Her mourning veil drifts in the stormy wind. The roses she carries wilted, white as the touch of death. She sips pomegranate tea, paralyzed to her fate. The drink mists like a ghost. She waits at the mausoleum’s steps.
“I know you’re there,” she whispers.
A crow caws in the dripping pine.
She draws a doll from her purse, hands clad in calfskin gloves. The shadow takes it from her, brushing against her skin. His touch is like winter’s bone.
“Such a fragile thing. How charming.” The thick shadows recede. They revealing the pale cold one. Sam Hill grins back at her. He holds the porcelain girl, placed it atop her father’s coffin. “We will bury her, but not yet. It is good to look at your rot.” He traces the doll’s cracks. “These are the dead parts of you. You can be her no more. Go ahead-” he says gently, hands on her shoulder. He guides her to the base of the stone. She stares down at the faded doll. “Make peace, dove.”
“What ties you to this world. Your innocence. It was a thin thread cut by death.”
“You know I won’t go with you. I’m taking my life if you do,” she says calmly. She withdraws a silver blade.
“Antique Venetian? Impressive. Either way, dear angel, you know that I will have you.” His voice rasps like an addict’s. His darkness drown her, suffocating like a black cloud. She recoils, tripping blindly down the steps to falling in an icy puddle. He lifts her off the ground.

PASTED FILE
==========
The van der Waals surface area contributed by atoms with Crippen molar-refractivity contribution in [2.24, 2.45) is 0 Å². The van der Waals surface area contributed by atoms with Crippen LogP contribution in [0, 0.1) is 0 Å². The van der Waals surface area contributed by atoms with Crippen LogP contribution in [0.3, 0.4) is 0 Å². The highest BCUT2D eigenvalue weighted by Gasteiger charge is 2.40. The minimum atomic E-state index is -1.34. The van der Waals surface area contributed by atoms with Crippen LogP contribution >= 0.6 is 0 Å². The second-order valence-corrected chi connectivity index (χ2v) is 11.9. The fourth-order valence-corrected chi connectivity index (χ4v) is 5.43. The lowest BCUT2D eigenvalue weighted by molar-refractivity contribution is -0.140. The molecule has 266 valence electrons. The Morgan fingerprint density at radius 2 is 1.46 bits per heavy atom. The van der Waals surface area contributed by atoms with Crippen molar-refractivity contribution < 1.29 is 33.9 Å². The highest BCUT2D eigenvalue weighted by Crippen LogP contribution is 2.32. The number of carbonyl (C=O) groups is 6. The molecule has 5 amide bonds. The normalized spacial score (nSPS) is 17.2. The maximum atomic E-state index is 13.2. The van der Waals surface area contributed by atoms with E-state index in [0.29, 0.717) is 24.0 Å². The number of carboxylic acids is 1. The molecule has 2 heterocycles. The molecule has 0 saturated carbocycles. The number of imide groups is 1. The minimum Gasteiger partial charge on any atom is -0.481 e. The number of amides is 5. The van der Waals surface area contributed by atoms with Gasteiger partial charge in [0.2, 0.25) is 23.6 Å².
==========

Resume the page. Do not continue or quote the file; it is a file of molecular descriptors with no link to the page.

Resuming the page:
“Either way, I have you. I hoped it was alive. But dead- dead can work.”
“So I have no choice?” she demands. “Absolutley none at all.”
“Some claims run deeper than blood. Nothing keeps the moth from her flame.”
“It was made before I was born.”
“There is no birth or death. Just change.”
“Then what are you?”
“An end. A dance. A beginning.”
“Sam Hill, rot in Hell.”
“Gladly. If it’s with you.”
Her cheeks burn with anger. She smashes the doll on the stone.
Thirteen crows caw above. She whispers a broken rhyme. She knows what it means. A curse.
They bury the shattered porcelain,. It is a spiriting away of sorts. Mists rise in their trail. Lilies bloom in their wake. His raiment is death, her bridal train crows. He holds her in the crook of his arm.
“You won’t miss much. I promise. This place is cruel and broken.”
“I never loved this world.”